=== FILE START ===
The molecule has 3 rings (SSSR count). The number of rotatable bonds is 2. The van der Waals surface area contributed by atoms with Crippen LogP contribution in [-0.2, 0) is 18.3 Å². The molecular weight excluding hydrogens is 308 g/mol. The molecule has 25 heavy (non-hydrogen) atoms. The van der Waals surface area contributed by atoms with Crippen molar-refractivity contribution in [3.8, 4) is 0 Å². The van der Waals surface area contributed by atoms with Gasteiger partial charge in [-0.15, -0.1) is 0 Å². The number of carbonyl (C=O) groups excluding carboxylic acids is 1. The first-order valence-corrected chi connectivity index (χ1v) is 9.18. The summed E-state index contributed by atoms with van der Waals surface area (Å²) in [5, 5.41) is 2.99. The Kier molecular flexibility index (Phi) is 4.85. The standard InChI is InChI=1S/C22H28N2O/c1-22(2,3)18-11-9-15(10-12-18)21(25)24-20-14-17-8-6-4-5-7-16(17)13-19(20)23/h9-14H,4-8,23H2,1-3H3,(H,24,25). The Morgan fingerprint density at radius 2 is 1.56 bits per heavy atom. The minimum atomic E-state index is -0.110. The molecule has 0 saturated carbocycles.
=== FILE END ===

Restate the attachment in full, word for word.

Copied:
The molecule has 3 rings (SSSR count). The number of rotatable bonds is 2. The van der Waals surface area contributed by atoms with Crippen LogP contribution in [-0.2, 0) is 18.3 Å². The molecular weight excluding hydrogens is 308 g/mol. The molecule has 25 heavy (non-hydrogen) atoms. The van der Waals surface area contributed by atoms with Crippen molar-refractivity contribution in [3.8, 4) is 0 Å². The van der Waals surface area contributed by atoms with Gasteiger partial charge in [-0.15, -0.1) is 0 Å². The number of carbonyl (C=O) groups excluding carboxylic acids is 1. The first-order valence-corrected chi connectivity index (χ1v) is 9.18. The summed E-state index contributed by atoms with van der Waals surface area (Å²) in [5, 5.41) is 2.99. The Kier molecular flexibility index (Phi) is 4.85. The standard InChI is InChI=1S/C22H28N2O/c1-22(2,3)18-11-9-15(10-12-18)21(25)24-20-14-17-8-6-4-5-7-16(17)13-19(20)23/h9-14H,4-8,23H2,1-3H3,(H,24,25). The Morgan fingerprint density at radius 2 is 1.56 bits per heavy atom. The minimum atomic E-state index is -0.110. The molecule has 0 saturated carbocycles.